Audio device selection:
Reference | Server

Audio device selection

A reference for making audio device selection

This reference provides information on audio device selection, including platform-specific details.

Specific devices can be selected through an instance of ServerOptions. To access ServerOptions instance of the default server, you can use Server.default.options. ServerOptions also allows you to specify other important parameters of the device - the sample rate and hardware buffer size.

NOTE: Device selection won't take effect until the server is (re)booted.


By default the server will boot to your system's default audio devices. If you want to explicitly tell the server to use the internal soundcard, you need to specify both input and output device. The following example comes from a MacBook Pro:

In case of a dedicated audio interface, you might need to specify a single device, e.g.

On macOS you can programmatically obtain a list of available audio devices without booting the server:

Sample rate mismatch

One possible reason why a server may fail to boot is a mismatch between input and output devices' sample rates, which may occur when using a different device for input and output (which is the case when using a Mac's internal soundcard). If the server fails to boot due to sample rate mismatch, an error will be posted accordingly.

You should set both input and output devices' sample rate to the same value. You can do this in Audio MIDI Setup:

Aggregate device

Sometimes you might want to use multiple devices for input or output. macOS provides a way to combine multiple physical devices into a virtual Aggregate Device. To create one, you have to open the Audio MIDI Setup application (in /Applications/Utilities). You should do this from an user account with administrator privileges.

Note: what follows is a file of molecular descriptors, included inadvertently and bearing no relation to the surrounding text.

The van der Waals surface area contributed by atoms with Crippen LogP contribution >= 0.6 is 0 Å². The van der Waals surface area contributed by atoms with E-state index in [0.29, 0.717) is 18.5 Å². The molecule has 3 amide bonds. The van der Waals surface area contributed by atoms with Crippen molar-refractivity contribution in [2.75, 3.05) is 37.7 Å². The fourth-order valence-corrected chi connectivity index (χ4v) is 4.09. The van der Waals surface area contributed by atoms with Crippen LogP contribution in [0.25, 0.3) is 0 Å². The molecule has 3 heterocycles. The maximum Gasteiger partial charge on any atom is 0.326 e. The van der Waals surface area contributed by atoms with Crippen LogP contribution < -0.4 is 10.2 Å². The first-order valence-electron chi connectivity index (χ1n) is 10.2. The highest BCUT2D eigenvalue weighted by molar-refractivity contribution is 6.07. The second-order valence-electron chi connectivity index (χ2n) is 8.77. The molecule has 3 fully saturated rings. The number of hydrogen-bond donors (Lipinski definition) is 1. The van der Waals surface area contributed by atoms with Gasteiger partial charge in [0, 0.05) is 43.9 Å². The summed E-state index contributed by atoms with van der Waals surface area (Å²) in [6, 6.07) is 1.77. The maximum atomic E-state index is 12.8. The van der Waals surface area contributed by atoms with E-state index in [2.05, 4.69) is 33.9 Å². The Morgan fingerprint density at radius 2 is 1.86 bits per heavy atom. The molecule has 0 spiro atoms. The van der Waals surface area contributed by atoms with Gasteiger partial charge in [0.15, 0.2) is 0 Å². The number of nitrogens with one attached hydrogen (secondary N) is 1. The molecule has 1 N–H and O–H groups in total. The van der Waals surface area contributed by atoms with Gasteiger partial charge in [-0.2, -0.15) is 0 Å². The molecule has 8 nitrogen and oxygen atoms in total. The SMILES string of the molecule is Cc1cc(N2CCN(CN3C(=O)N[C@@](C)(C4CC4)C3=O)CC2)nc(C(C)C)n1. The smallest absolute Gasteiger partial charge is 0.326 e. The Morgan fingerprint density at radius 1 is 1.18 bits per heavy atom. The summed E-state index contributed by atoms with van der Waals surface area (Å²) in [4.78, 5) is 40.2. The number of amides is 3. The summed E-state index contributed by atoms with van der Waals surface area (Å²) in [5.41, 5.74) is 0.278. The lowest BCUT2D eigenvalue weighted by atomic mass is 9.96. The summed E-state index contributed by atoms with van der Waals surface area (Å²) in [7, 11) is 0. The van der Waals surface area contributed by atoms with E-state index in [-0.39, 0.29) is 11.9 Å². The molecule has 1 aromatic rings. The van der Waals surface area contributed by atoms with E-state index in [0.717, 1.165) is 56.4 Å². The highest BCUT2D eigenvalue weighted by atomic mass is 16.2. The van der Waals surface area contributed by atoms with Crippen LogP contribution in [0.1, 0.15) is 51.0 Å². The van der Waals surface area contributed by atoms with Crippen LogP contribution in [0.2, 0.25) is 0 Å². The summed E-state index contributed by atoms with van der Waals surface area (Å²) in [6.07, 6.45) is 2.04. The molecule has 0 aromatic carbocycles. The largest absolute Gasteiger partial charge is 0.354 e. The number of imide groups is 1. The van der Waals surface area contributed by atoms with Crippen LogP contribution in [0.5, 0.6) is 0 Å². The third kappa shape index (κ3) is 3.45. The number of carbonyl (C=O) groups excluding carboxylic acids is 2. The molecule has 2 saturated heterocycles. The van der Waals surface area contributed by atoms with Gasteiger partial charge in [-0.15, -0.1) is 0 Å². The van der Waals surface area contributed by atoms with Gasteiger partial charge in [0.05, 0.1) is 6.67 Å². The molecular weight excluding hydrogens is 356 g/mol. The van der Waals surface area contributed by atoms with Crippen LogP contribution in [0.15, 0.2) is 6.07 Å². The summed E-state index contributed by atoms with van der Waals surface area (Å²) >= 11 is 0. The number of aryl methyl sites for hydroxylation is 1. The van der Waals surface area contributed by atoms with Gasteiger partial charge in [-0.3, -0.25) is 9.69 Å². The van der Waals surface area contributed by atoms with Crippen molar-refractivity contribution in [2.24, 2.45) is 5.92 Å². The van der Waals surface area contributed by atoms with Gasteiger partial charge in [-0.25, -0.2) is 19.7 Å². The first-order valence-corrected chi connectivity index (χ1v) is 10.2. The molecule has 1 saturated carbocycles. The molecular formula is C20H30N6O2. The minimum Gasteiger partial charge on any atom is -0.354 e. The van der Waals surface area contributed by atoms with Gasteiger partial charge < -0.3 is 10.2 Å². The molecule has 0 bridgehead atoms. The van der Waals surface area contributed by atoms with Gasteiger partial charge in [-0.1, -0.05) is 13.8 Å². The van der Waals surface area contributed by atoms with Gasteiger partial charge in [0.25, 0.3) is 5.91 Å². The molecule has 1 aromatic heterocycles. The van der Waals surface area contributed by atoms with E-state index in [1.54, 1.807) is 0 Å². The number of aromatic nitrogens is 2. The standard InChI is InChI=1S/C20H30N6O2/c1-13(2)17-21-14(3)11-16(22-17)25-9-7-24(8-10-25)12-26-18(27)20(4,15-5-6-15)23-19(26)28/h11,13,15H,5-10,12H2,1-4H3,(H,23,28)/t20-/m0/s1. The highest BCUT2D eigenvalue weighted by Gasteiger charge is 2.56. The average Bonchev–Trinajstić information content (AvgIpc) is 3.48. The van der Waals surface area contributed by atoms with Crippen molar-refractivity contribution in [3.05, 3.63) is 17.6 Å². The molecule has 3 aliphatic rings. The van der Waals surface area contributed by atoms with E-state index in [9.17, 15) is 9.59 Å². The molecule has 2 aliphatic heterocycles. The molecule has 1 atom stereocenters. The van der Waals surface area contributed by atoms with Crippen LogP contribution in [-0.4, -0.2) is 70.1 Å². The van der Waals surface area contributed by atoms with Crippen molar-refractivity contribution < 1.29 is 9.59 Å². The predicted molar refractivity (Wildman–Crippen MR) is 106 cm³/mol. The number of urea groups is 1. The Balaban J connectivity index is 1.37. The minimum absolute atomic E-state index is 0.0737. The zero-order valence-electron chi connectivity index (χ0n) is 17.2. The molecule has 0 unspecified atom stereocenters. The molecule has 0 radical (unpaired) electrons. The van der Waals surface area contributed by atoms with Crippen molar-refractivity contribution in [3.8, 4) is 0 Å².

Now you need to tell SuperCollider to use your new aggregate device.

After rebooting the server (Server.default.reboot) you should see in the post window that it now uses the Aggregate Device instead of system defaults:

"Aggregate Device" Input Device
"Aggregate Device" Output Device

Note that when you specify a sound device through SuperCollider's ServerOptions, there is no need to use the aggregate device as the system's default device.


By default, SuperCollider on Linux uses JACK, and the audio device selection is managed by the JACK server. ServerOptions cannot override JACK's selection of audio hardware.

Setup with JACK server

NOTE: The SuperCollider server is considered a JACK client. In the following section, the term client will refer to the SuperCollider server, from the perspective of JACK.

When the server is compiled to use JACK as the audio backend, the ServerOption's device can be used in two ways:

A nil device is equivalent to Server.default.options.device = "default:SuperCollider";

The JACK connections can be configured via the environment variables SC_JACK_DEFAULT_INPUTS and SC_JACK_DEFAULT_OUTPUTS. The format is either a string that specifies another jack client or a comma-separated list of jack ports.


By default the server will boot to your system's default audio devices using MME driver (which usually means higher latency).

On Windows there are multiple audio driver APIs (e.g. MME, WASAPI, ASIO etc.) that can be used to communicate with audio devices. The API (listed before the device name) needs to match between the input and the output, for example: